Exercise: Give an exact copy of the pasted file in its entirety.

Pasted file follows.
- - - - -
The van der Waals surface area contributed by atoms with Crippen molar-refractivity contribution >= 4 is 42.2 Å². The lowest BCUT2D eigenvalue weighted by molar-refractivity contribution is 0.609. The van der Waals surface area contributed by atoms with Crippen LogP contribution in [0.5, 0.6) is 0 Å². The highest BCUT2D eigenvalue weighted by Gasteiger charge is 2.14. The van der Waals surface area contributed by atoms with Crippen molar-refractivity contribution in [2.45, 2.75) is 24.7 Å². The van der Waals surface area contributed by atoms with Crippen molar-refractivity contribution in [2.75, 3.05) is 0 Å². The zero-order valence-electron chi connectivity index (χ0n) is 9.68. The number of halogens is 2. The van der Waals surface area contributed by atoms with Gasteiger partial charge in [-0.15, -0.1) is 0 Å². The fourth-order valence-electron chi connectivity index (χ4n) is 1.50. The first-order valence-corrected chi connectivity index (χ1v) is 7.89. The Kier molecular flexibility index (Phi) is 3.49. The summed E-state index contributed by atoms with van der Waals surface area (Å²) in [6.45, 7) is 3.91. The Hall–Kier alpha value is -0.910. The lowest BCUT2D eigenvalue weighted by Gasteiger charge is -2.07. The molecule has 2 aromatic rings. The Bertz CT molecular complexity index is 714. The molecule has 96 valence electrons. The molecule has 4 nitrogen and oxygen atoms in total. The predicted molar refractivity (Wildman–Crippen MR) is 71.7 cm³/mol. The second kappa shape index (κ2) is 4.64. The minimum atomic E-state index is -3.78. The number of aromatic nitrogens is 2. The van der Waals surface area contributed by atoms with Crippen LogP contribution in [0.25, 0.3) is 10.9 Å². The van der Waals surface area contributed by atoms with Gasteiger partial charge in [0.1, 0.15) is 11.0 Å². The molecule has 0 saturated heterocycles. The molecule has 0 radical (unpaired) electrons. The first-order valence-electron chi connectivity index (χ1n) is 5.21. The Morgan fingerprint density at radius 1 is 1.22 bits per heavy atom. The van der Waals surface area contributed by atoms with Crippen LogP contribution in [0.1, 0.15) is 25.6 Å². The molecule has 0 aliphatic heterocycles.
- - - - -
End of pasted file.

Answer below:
The van der Waals surface area contributed by atoms with Crippen molar-refractivity contribution >= 4 is 42.2 Å². The lowest BCUT2D eigenvalue weighted by molar-refractivity contribution is 0.609. The van der Waals surface area contributed by atoms with Crippen LogP contribution in [0.5, 0.6) is 0 Å². The highest BCUT2D eigenvalue weighted by Gasteiger charge is 2.14. The van der Waals surface area contributed by atoms with Crippen molar-refractivity contribution in [2.45, 2.75) is 24.7 Å². The van der Waals surface area contributed by atoms with Crippen molar-refractivity contribution in [2.75, 3.05) is 0 Å². The zero-order valence-electron chi connectivity index (χ0n) is 9.68. The number of halogens is 2. The van der Waals surface area contributed by atoms with Gasteiger partial charge in [-0.15, -0.1) is 0 Å². The fourth-order valence-electron chi connectivity index (χ4n) is 1.50. The first-order valence-corrected chi connectivity index (χ1v) is 7.89. The Kier molecular flexibility index (Phi) is 3.49. The summed E-state index contributed by atoms with van der Waals surface area (Å²) in [6.45, 7) is 3.91. The Hall–Kier alpha value is -0.910. The lowest BCUT2D eigenvalue weighted by Gasteiger charge is -2.07. The molecule has 2 aromatic rings. The Bertz CT molecular complexity index is 714. The molecule has 96 valence electrons. The molecule has 4 nitrogen and oxygen atoms in total. The predicted molar refractivity (Wildman–Crippen MR) is 71.7 cm³/mol. The second kappa shape index (κ2) is 4.64. The minimum atomic E-state index is -3.78. The number of aromatic nitrogens is 2. The van der Waals surface area contributed by atoms with Crippen LogP contribution in [0.25, 0.3) is 10.9 Å². The van der Waals surface area contributed by atoms with Gasteiger partial charge in [0.1, 0.15) is 11.0 Å². The molecule has 0 saturated heterocycles. The molecule has 0 radical (unpaired) electrons. The first-order valence-electron chi connectivity index (χ1n) is 5.21. The Morgan fingerprint density at radius 1 is 1.22 bits per heavy atom. The van der Waals surface area contributed by atoms with Crippen LogP contribution in [0.1, 0.15) is 25.6 Å². The molecule has 0 aliphatic heterocycles.